Smith County Horticulturist
Consider the following: Do you like to share with friends, young people or others your interest in plants and gardening? Would you like to learn more about the culture and maintenance of many types of plants? Would you like to participate in a practical and intensive horticulture-training program? Do you have time to attend a two-month training session? And, are you willing and able to complete 72 hours of volunteer work for the AgriLife Extension Service Smith County office within a year after the training?
If you answered yes to all questions, the Master Gardener program is for you.
Master Gardeners share research-based information through programs and activities, school projects, gardening publications, research and demonstration gardens, and by answering requests for gardening information at the Smith County Extension office.
Master Gardener trainees receive 72 hours of instruction in home horticulture from AgriLife Extension specialists, staff, Master Gardeners and local experts. Topics include plant growth and development; lawn care; ornamental trees, shrubs and flowers; insect, disease and weed management; soils and plant nutrition; vegetable gardening; home fruit production; composting; plant propagation; pruning; diagnosing plant problems; landscape maintenance and more.
The $150 fee includes the 450-plus page “Texas Master Gardener Handbook.” After completing training, interns must give 72 hours (within one year) of service in Smith County.
During their first year, Master Gardener interns answer inquiries in the Extension office for information about gardening and help maintain demonstration gardens in the Tyler Rose Garden.
Master Gardeners also staff plant clinics and information tables and create displays for events such as the Our Secret Garden exhibit at the East Texas State Fair which teaches children about the role of horticulture and garden plants in their lives. Master Gardeners also address groups and conduct workshops and seminars. They may work with 4-H, Junior Master Gardeners and other youth groups.
You may have seen the Master Gardener Tip of the Week and What's Blooming in Our Garden articles written by Smith County Master Gardeners in this and other newspapers.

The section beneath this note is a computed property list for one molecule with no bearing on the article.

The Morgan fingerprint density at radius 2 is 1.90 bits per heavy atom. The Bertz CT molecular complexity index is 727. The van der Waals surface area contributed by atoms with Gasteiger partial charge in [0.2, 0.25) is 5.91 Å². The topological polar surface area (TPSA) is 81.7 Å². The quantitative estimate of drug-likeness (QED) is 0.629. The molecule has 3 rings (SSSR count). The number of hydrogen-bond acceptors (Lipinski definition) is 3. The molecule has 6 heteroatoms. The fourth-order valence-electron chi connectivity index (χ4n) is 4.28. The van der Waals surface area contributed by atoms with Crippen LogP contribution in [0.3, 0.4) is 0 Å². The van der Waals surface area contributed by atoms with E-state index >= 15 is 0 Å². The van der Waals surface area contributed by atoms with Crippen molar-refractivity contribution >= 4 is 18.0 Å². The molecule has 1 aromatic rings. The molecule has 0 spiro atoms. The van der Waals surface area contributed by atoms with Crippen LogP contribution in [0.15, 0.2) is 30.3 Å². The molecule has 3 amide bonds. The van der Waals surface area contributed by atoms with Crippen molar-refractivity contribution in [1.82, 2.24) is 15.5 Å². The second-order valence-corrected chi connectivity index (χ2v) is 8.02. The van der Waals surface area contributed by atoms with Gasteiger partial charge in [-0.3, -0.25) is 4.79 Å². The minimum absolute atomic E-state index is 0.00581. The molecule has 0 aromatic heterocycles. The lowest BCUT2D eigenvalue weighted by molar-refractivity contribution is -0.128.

Currently, there are 158 certified and interning Master Gardeners in Smith County.
Master Gardeners represent AgriLife Extension, which is part of the Texas A&M System, and provide only recommendations of AgriLife Extension. The title Master Gardener only can be used by volunteers engaged in Extension activities.
Participants become certified Texas Master Gardeners by fulfilling training and their volunteer commitment. The certification is good for one year and is renewed through continued participation.
The next class will begin on Jan. 10. Most, but not all, classes will be held 1 to 5 p.m. every Tuesday and Thursday through March 14. For information or an application, call the Smith County Extension office at 903-590-2980, write, or come by the office in the Cotton Belt Building, 1517 W. Front St., Suite 116, Tyler, TX 75702.
Applications are available on the Programs section of East Texas Gardening web site (http://EastTexasGardening.tamu.edu), under Educational Programs and News.
The deadline to submit an application is Dec. 14. Class size is limited. Preference is given to Smith County residents.
If you live in a nearby county, contact your county Extension agent. Master Gardener programs are in all counties surrounding Smith County.
All who are interested must attend an orientation meeting at 2 p.m. on Nov. 28 in the Smith County Cotton Belt Building, Room 116.
Keith Hansen is Smith County Horticulturist with the Texas A&M AgriLife Extension Service. His web page is http://EastTexasGardening.tamu.edu His Blog is http://agrilife.org/etg.